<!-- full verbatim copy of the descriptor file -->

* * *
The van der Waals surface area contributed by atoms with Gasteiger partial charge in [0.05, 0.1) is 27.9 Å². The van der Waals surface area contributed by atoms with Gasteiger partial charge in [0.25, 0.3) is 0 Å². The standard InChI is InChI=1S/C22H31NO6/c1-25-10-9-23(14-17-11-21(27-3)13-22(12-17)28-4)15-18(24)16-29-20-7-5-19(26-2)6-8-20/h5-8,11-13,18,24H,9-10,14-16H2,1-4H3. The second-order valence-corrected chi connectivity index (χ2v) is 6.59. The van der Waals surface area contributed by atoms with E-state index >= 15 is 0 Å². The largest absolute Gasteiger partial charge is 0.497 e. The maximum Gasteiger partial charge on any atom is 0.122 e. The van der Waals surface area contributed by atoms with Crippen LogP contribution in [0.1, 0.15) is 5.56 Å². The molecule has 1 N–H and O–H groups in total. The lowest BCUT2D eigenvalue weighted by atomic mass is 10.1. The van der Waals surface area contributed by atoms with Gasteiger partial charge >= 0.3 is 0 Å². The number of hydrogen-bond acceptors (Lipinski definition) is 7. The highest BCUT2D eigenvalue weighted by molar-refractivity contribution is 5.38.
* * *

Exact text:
The van der Waals surface area contributed by atoms with Gasteiger partial charge in [0.05, 0.1) is 27.9 Å². The van der Waals surface area contributed by atoms with Gasteiger partial charge in [0.25, 0.3) is 0 Å². The standard InChI is InChI=1S/C22H31NO6/c1-25-10-9-23(14-17-11-21(27-3)13-22(12-17)28-4)15-18(24)16-29-20-7-5-19(26-2)6-8-20/h5-8,11-13,18,24H,9-10,14-16H2,1-4H3. The second-order valence-corrected chi connectivity index (χ2v) is 6.59. The van der Waals surface area contributed by atoms with E-state index >= 15 is 0 Å². The largest absolute Gasteiger partial charge is 0.497 e. The maximum Gasteiger partial charge on any atom is 0.122 e. The van der Waals surface area contributed by atoms with Crippen LogP contribution in [0.1, 0.15) is 5.56 Å². The molecule has 1 N–H and O–H groups in total. The lowest BCUT2D eigenvalue weighted by atomic mass is 10.1. The van der Waals surface area contributed by atoms with Gasteiger partial charge >= 0.3 is 0 Å². The number of hydrogen-bond acceptors (Lipinski definition) is 7. The highest BCUT2D eigenvalue weighted by molar-refractivity contribution is 5.38.